The Chief of the Division of Near Eastern Affairs (Murray) to the Secretary of the International Missionary Council (Warnshuis)
My Dear Dr. Warnshuis: I have received your letter of August 29, 1935, with further reference to the presence of American missionaries in Ethiopia.
With respect to the various questions raised in the third paragraph of your letter I wish to inform you as follows:
(1) The situation which has caused the Department to advise American philanthropic and religious organizations to withdraw their personnel from Ethiopia is as controlling in the case of medical missionaries as it is with reference to all other missionaries. The Department must therefore reiterate, in connection with your inquiry concerning medical missionaries, that the situation developing in Ethiopia is likely to prove extremely dangerous to foreign personnel operating in that country, which danger is emphasized by the practical impossibility of extending effective protection, and that the continued presence of American nationals in Ethiopia is not conducive to the best interests of the United States and may prove extremely embarrassing to this Government.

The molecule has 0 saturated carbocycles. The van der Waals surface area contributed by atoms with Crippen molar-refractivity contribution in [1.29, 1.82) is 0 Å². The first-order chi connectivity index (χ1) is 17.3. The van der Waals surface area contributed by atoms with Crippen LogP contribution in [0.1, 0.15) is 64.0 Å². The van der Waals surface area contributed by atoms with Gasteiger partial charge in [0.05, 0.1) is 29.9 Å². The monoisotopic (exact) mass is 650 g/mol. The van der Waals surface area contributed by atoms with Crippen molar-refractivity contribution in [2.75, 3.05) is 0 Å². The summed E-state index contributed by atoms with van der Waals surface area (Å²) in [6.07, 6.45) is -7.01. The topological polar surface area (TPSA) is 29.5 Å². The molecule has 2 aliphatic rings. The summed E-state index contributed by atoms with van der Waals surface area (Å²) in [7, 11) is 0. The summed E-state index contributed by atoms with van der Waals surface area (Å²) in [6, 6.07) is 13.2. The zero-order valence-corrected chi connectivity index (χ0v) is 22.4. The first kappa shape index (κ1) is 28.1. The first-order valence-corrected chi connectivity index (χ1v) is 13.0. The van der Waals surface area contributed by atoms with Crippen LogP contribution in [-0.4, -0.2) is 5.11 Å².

(2) Article 11 of the Convention for the Amelioration of the Wounded and the Sick of Armies in the Field (Bed Cross Convention), signed at Geneva July 27, 1929,92 provides that
“A recognized society of a neutral country may only lend the services of its sanitary personnel and formations to a belligerent [Page 888] with the prior consent of its own Government and the authority of such belligerent.
“The belligerent who has accepted such assistance shall be required to notify the enemy before making any use thereof.”
On the basis of the principle laid down in this Article it might be contended that individuals who desire to participate in activities of this kind are required to obtain the consent of their respective governments, and that the belligerent who has accepted such assistance is required to notify the enemy before making any use thereof.
(3) It is the Department’s understanding that the American Red Cross is taking no action at the present time with respect to the situation in Ethiopia and will not do so in the absence of action in the premise by the International Red Cross Societies.
Although the foregoing may not specifically answer all the questions raised in your letter, it is believed that the information supplied is of such a nature as to permit you to come to general conclusions with respect to the questions which you appear to be studying. I am sure that in this connection you will understand the Department’s practice of avoiding specific answers to hypothetical questions, as it cannot forecast the precise course of developments in particular instances.
I may add that the Ethiopian Legation at Paris notified the Swiss Federal Council on July 15, 1935, of Ethiopia’s adherence to the Convention for the Amelioration of the Condition of the Wounded and Sick of Armies in the Field. It is understood that Ethiopian adherence will become effective on January 15, 1936.